How can omega-3 fatty acids benefit people with diabetes?

Janis Jibrin, MS, RD
Nutrition & Dietetics Specialist

The long list of benefits linked to omega-3 fatty acids includes a reduced risk of many of the disorders associated with diabetes: heart disease, depression and dementia. These fats also are linked to greater intelligence in children, less pain and stiffness in people with rheumatoid arthritis, and a lower risk of breast and colon cancer.

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The Best Life Guide to Managing Diabetes and Pre-Diabetes

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Dr. Daphne Goldberg
Family Practitioner

There is no question that omega-3 fatty acids are good for people with diabetes. Every year, the research on this becomes stronger and stronger. Omega-3 fatty acids are part of the "good fats" which are important to get in your daily diet. The low-fat diets of several years back gave people the misimpression that all fat was bad. We now know better.

Very low-fat diets are not only difficult to follow, but may lead to an offsetting increase in carbohydrate intake that is definitely unhealthy. Many people trying to follow very low-fat diets feel unsatisfied or continually hungry and actually end up eating more calories in a day than they would on a higher fat diet. This is because fat and protein are more effective than other foods in producing a feeling of satiety or satisfaction after eating. It is true that saturated fats are unhealthy and should not be consumed in quantity, but, by contrast, omega-3 fats are healthy and are a good way to create satiety and add flavor to a meal. Good sources of omega-3s are fish (especially salmon), nuts and flax.

Dr. Farzanna S. Haffizulla, MD

Patients with type 2 diabetes most often have elevated "bad fats" known as triglycerides and have lower amounts of the "good cholesterol" known as HDL. This combination of high triglycerides and low HDL in diabetic patients significantly increases their risk of heart disease and stroke. Omega 3 fatty acids are very beneficial in lowering the triglycerides and elevating the good cholesterol and in so doing decreases the risk of heart disease in patients with type 2 diabetes. There is also some evidence that omega 3 decreases inflammation in the body which is beneficial to diabetic patients who most often have "angry" cholesterol plaques which can rupture and cause heart attacks, strokes and other vascular complications. A steady diet of these omega 3 fatty acids can not only have a protective effect on the body's arterial system but also can reduce the viscosity or "thickened blood flow" often seen in these patients.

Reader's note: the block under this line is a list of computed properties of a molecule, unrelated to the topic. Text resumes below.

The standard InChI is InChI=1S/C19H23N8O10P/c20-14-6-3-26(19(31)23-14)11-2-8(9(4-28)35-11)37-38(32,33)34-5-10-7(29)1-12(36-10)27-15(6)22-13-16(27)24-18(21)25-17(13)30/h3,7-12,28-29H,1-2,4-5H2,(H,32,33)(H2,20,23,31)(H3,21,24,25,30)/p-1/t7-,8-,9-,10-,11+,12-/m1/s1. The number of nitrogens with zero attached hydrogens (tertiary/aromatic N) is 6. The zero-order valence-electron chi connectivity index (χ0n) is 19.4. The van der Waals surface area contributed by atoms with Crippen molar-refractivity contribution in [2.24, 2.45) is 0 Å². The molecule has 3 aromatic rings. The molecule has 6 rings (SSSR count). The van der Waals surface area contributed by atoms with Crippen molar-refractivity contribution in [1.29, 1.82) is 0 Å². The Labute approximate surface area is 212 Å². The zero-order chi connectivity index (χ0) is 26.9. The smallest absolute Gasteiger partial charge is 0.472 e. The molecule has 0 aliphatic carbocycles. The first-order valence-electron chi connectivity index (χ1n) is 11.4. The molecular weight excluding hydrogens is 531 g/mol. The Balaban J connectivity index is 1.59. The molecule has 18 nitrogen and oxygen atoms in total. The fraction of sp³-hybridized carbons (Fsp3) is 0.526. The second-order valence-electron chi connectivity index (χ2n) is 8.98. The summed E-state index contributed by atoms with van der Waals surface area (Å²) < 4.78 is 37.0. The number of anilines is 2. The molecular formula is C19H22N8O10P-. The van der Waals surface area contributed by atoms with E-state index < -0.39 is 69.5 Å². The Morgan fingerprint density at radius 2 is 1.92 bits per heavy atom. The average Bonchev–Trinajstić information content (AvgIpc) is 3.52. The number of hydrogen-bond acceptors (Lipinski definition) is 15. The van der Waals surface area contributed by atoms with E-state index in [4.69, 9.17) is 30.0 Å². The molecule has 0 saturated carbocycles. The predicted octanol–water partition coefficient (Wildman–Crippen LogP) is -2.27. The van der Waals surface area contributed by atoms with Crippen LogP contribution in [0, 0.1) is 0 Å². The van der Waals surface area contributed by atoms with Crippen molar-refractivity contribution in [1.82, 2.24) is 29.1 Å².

At least 1-2 weekly servings of a non-fried, omega-3 containing fish (like wild-caught Pacific salmon) is enough to boost your blood levels of omega-3 and afford these benefits listed above. Other excellent sources of Omega 3's are walnuts and flax seeds.

Omega-3 fatty acids are considered safe and could help with the cardiovascular risks often associated with diabetes, without affecting blood glucose or insulin sensitivity. Be sure to discuss your cholesterol levels and overall risk for heart disease with your health care provider before deciding to use any of the omega-3 fatty acids, such as fish oil.

The American Heart Association claims that up to 3g of fish oil per day can significantly reduce the risk for a cardiovascular disease event (like a heart attack), because, in as little as 2 months, omega-3s can help improve some of the health issues that can lead to a heart attack. They also may help improve dry skin, depression, rheumatoid arthritis and many other conditions. Mild side effects from these supplements might include fishy taste or breath, nausea or upset stomach. They also may increase the risk for excessive bleeding if you take more than 3g per day.

This content originally appeared in the Taking Control of Your Diabetes newsletter on

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Important: This content reflects information from various individuals and organizations and may offer alternative or opposing points of view. It should not be used for medical advice, diagnosis or treatment. As always, you should consult with your healthcare provider about your specific health needs.